The First Time With A Girl

she asks
if I want to come over to her house
after class
and she will make us lunch.

after a week of flirting
hands brushing thighs under the table
testing ripeness, testing tenderness
leaning close to whisper things like
what page were we on again
learning the smell of her shampoo
the millimeter thinness of her hair,
I blink at her — can you just
do that? invite someone over?
her boyfriend won’t be home until 3,
she says, but he knows she’s bi, they’re poly,
he knows she wants a girlfriend, too

I’ll be honest, I’d written her off
as straight: but the purple streak in her hair
and short painted nails said femme,
and she flirted back
as much as anyone ever had

she used to sit behind me. I noticed her
because I noticed every girl in class,
trying out my brand new gaydar
at every chance, to make sure it worked.
I overheard her say, it’s my birthday,
but clearly the dumb boy she was talking to
didn’t hear, because the only proper
response to that statement is, of course,
happy birthday, but he didn’t say it.

I did. it’s my birthday too, I said,
and she pinned me with her gaze,
looked straight at me. after that,
she sat next to me in the second row
on the far right, offering her knee, her thigh
brushing my arm with her fingers

my tongue is so swollen, I can barely reply.
yes, I say. I got my tongue pierced, I say,
but I can’t pronounce the r’s. I brought a smoothie
for lunch — but I’d love to see your place
.

her couch was white
her boyfriend came home early
my swollen mouth could barely
form words, ached for more
flexibility, to be able to extend
the tip of my tongue
past my teeth
but I didn’t care

I’d waited so long to do this
to know for certain for sure
for confirmation
that every throbbing kiss was a relief,
a relief, a deep truth surfaced,
a secret no longer unknown.

A Poem for the Closing of Workshops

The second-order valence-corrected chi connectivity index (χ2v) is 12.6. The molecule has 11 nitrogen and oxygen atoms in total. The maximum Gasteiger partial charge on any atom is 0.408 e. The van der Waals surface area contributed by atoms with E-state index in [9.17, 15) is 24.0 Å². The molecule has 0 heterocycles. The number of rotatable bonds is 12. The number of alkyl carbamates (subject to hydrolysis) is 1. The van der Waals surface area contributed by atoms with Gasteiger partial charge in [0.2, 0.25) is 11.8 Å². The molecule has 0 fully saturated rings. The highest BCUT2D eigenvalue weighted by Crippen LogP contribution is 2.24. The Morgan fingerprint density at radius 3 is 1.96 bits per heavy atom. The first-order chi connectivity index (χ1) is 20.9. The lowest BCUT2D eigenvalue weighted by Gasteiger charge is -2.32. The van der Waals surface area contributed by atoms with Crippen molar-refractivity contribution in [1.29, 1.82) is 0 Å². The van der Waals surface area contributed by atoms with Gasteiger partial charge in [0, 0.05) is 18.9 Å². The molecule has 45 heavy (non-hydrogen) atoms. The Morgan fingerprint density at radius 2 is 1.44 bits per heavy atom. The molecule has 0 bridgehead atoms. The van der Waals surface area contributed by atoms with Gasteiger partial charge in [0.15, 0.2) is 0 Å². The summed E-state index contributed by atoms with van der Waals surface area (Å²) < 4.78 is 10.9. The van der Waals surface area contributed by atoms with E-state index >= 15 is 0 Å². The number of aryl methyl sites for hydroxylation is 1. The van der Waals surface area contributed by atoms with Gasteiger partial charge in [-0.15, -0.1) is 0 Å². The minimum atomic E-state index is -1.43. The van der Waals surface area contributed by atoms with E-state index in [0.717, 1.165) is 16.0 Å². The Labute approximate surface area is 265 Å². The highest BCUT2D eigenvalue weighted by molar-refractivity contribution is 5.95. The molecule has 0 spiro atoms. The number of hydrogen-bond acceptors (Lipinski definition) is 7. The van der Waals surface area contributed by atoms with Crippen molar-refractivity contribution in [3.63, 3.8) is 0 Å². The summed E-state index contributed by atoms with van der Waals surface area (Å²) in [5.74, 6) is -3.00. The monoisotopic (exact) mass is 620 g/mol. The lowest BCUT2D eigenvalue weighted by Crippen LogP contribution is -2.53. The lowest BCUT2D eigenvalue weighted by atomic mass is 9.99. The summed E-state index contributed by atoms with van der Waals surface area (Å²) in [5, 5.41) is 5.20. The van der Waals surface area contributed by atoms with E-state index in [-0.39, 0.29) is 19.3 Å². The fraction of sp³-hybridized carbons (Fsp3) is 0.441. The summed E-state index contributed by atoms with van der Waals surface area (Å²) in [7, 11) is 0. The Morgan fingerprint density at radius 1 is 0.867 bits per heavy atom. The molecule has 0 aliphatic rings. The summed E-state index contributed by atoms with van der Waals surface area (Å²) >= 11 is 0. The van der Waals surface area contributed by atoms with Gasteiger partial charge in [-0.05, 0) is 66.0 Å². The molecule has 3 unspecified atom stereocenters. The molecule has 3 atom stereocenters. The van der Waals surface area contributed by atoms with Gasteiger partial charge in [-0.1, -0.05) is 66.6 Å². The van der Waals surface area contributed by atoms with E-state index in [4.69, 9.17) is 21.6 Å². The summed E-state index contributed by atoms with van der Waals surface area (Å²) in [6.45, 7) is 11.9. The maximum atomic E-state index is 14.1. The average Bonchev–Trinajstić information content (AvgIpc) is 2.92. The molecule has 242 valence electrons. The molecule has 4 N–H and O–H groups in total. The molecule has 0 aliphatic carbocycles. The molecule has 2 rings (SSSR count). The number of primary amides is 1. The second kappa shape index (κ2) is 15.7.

Published in Erotix: Literary Journal of Somatics, forthcoming in August 2018

We have traveled. Alone and with each other, down deep and up high, from black and white to Technicolor: we are Dorothy in sparkling red shoes who have had the answer all along.

We started as the Ouroboros and we have travelled, have become the scales and spine and beating heart who discovers and devours our own tail, root to crown, recycling, ad infinitum. We complete the circle. We know how we come together to cauldron our stones and thick scented herbs and blue sea glass and red aching scars. We pour our every fluid into the center of the toroid. We are the body, our own body and the body of the circle.

We have become the Alchemist and we have travelled. We have put together our rucksack of tools and took part of the magic, drank of the passionate potion of our pheromonal feast. We made bone from feather, we made heart from stone. We found the scars and massaged until they slip-slided into skin. We bottled the essence of body plus courage plus desire plus prayer.

And now we are closing the circle. Stitching ourselves back up, stepping out into the life flow from this place of stillness and refuge.

When we leave here: again, we will travel, but this time back to whatever we left. Take a breath now into this feeling of the center of the body. Hold it. Lock it to the back of the heart. In the center of the merry-go-round, the tornado, the wheel, the toroid, and the self is the place of stability. On the rim, we are flung. But we have found stillness and we can return.